House of Five Leaves — Natsume Ono

What would happen if a masterless samurai got involved with a sinister group of kidnappers? This is the scenario Natsume Ono presents to readers through the House of Five Leaves plot. This manga takes place in Edo-era Hapan, a time of great upheaval and social change. This is a character-driven tale with historical accuracy and stunning artwork.

The manga is primarily a character study, exploring the minds and motivations of its main characters in great detail. Masa, the protagonist of this tale, is complex and nuanced. He has his own set of struggles he’ll need to contend to. The members of the House of Five Leaves group have distinct personalities and motivations.

House of Five Leaves’ artwork can look jarring at first. Natsume’s art style is unique and stylized making characters look beautiful in specific scenes. Her use of color and composition add to the overall mood and atmosphere of the story, creating a sense of melancholy and introspection.


Ōoku: The Inner Chambers — Fumi Yoshinaga

Ooku: The Inner Chambers takes place in a world where a strange disease called Redface Pox spread across the land of Japan. 80 years fly by and the male population has declined. Women dominate this world and have taken man-oriented roles. What sets this apart from other works is its thought-provoking take on gender roles, power dynamics, and political intrigue.

The manga offers a wonderful look at a society where traditional gender roles are inverted. Women hold political and social power, so men are marginalized and forced to navigate a society that places little value on their contributions. Fumi Yoshinaga excellently shows how gender roles impact societal structures and relationships, making this an engaging work for anyone interested in gender studies.

The Inner Chambers delivers a fascinating look at how power is wielded, negotiated, and threatened in a society that emphasizes the importance of female unity. This exploration of power dynamics creates an essence of tension and suspense that makes Ooku: The Inner Chambers a thrilling read for samurai fanatics.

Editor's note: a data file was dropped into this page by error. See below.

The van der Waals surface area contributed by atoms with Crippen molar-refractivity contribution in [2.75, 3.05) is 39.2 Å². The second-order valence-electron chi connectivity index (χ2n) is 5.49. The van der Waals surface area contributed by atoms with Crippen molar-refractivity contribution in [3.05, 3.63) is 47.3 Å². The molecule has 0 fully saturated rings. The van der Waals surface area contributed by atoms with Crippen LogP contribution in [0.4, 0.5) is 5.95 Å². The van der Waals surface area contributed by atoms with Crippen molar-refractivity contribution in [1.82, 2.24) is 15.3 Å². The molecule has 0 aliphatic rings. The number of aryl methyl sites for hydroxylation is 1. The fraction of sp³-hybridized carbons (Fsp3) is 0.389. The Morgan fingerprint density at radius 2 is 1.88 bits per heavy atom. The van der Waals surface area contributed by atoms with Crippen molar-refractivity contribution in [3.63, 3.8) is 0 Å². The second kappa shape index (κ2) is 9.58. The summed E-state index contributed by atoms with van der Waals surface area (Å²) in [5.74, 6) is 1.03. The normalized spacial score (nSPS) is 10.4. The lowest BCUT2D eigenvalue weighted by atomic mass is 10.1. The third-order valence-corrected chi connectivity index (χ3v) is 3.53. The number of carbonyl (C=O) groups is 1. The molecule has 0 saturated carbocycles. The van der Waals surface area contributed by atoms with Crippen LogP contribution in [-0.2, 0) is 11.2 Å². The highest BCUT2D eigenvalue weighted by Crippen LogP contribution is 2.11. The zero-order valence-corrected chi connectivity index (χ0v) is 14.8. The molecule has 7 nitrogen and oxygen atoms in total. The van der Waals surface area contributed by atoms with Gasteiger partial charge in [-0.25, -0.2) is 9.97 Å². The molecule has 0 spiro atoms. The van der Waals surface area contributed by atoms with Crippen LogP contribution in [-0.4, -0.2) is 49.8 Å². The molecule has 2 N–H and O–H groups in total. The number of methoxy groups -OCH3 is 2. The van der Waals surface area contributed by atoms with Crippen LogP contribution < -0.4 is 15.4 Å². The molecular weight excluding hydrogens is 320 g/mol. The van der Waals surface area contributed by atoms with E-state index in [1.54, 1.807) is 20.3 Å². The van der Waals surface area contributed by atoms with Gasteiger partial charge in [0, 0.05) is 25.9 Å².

Samurai Executioner — Kazuo Koike

Kazuo Koike is back with another stellar manga that’s worth your time. Samurai Executioner will captivate you with its storytelling and unique artwork. It revolves around the life of Yamada Asaemon, a skilled samurai executioner who is tasked with carrying out executions in the Edo period of Japan. The manga has a wonderful blend of thrilling action, intense drama, and historical accuracy.

One of its defining strengths lies in its complex and well-developed cast. Yamada is a compelling protagonist whose moral compass is frequently tested as she carries out his duty as an executioner in a society where capital discipline is seen as necessary for maintaining balance. He’ll meet multiple people with distinct motivations and backstories.

Goseki Kojima’s art style perfectly captures the mood and atmosphere of Edo-era Japan. From intricate character designs to the luscious backgrounds, you’ll be bewildered by this story’s nice illustrations. Some characters may look a bit distorted and strange, but mostly, everything looks splendid to the eyes. If you loved Kazuo Koike’s other work, give this a shot.


So, there we have it, our picks for the best manga through the years about samurai!

What do you think of our picks? Do you agree? Are there any notable omissions? Let us know in the comments below!